The following is a verbatim transcription of "Freshet in the Rondout," originally published on March 16, 1893 in the Saugerties Weekly Post. Many thanks to researcher George Thompson for finding and transcribing this article.
The freshet in the Rondout creek Monday did great damage. The great ice gorge below the dam at Eddyville broke about 3:30 p. m. The immense body of water behind it rushed down the creek, carrying thousands of tons of ice with it. This struck the Cornell fleet, which winters there, and swept almost every steamboat and forty or fifty other boats into the river. The ropes which moored the boats between the Delaware and Hudson coal dock and the mainland were snapped like thread, and even heavy anchor chains were broken. In the course down the creek many boats were badly stove, and the Pittston, valued at $10,000, and the Adriatic, at $8,000, are thought to be so badly damaged that they will sink.
The news of the great flood spread over the town, and in a very short time the docks were crowded with people. The screams of the men on the helpless boats and the crunching of the big steamers and canal boats as they were stove, added to the rush of water, caused the most intense excitement. Ropes thrown out to hold the boats availed nothing. The large side wheeler Norwich and the tug C. D. Mills, the only boats with steam up, could not save the drifting boats. They had great difficulty in saving themselves.
Besides about twenty-five steamboats, thirty Northern canal boats loaded with ice and twenty-five Delaware and Hudson boats were swept away. Many of these were crushed and sunk on the way down the creek. Some of these canal boats were occupied by families, and they were rescued with great difficulty. The sight of the women wringing their hands, and the frantic men, was witnessed with horror by the people on shore. Those in the boats either jumped ashore as the craft swung in or escaped over the immense cakes of floating ice.
The ice dam below Eddyville formed Saturday. The heavy rain that night caused the water to raise fully eight feet. A large part of Eddyville was inundated and families have had to leave their houses for higher ground. The damage there will amount to many thousand dollars. The Lawrence Cement Company had 18.000 barrels of cement, valued at $22,000, stored in their Eddyville mill. This is a total loss.
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The Hudson River was integral to the development of the Delaware and Hudson Canal. The Canal was conceived by Philadelphia dry goods merchants Maurice and Charles Wurts in the second decade of the 19th century, in order to transport anthracite coal from Pennsylvania mines to New York City. The coal traversed the 108-mile-long Canal, winding through the Lackawaxen, Delaware, Neversink, Bashakill, Sandburgh and Rondout valleys before arriving at the Hudson River near Kingston, NY. From there, the cargo would travel south on the Hudson for over eighty miles to supply the primary market in New York City. Coal was also shipped north to Albany—about forty-five miles—and from there it could be transported on the Erie Canal to support the westward expansion of the population.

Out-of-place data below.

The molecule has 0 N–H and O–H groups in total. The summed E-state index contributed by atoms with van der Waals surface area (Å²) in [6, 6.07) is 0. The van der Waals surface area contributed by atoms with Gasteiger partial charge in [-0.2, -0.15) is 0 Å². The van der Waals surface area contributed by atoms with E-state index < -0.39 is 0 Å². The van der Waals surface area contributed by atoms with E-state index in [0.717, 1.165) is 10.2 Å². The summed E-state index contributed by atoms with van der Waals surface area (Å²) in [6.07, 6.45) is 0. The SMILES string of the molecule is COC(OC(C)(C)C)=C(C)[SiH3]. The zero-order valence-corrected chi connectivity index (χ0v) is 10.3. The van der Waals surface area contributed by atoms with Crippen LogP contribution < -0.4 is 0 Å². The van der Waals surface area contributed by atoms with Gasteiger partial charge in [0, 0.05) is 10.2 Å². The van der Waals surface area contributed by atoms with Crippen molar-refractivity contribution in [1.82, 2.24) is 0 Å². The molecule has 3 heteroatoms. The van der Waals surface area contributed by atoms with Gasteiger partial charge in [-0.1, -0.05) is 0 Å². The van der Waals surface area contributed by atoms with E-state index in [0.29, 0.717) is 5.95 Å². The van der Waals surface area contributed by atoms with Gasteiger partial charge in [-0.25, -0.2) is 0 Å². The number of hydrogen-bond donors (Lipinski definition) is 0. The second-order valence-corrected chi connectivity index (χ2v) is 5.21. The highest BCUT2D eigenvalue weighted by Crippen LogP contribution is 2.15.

Island Dock in the Rondout Creek showing coal loader machines made by the Dodge Coal Storage Co. of Philadelphia. The canal boats behind the steamboat have had their rear compartments 'hipped', the addition of higher sidewalls to accommodate a greater load, and appear to possibly rafted together to be towed by the steamboat. D&H Canal Historical Society Collection, #73.22.
Benjamin Wright (the chief engineer of the middle section of the Erie Canal) oversaw the original plans for the D&H Canal, which date from 1823. He believed that “the Canal boats may navigate the Hudson. A steam boat of 50 horse power will tow ten of them, and if double manned will perform the trip to New York and back in 2 days, the distance 100 miles.” However, the earliest canal boats, which were 75 feet long and 9 feet wide, with a capacity 30 tons, proved unsuitable for travel on the river. As a result, coal had to be offloaded from canal boats to other vessels at Rondout for transport on the Hudson River—a time-consuming and costly process. In Steamboats for Rondout Donald Ringwald writes, “...the canalboats obviously had to be small size and because of this and a need to keep them on their regular work, they generally did not go beyond the Company works on Rondout Creek.” By 1831, the Company had begun purchasing barges for use on the Hudson. The first two were the Lackawanna (146 feet in length) and the James Kent (135 feet in length), and to tow them, the D&H Canal Company “chartered and then purchased an elderly sidewinder named Delaware.”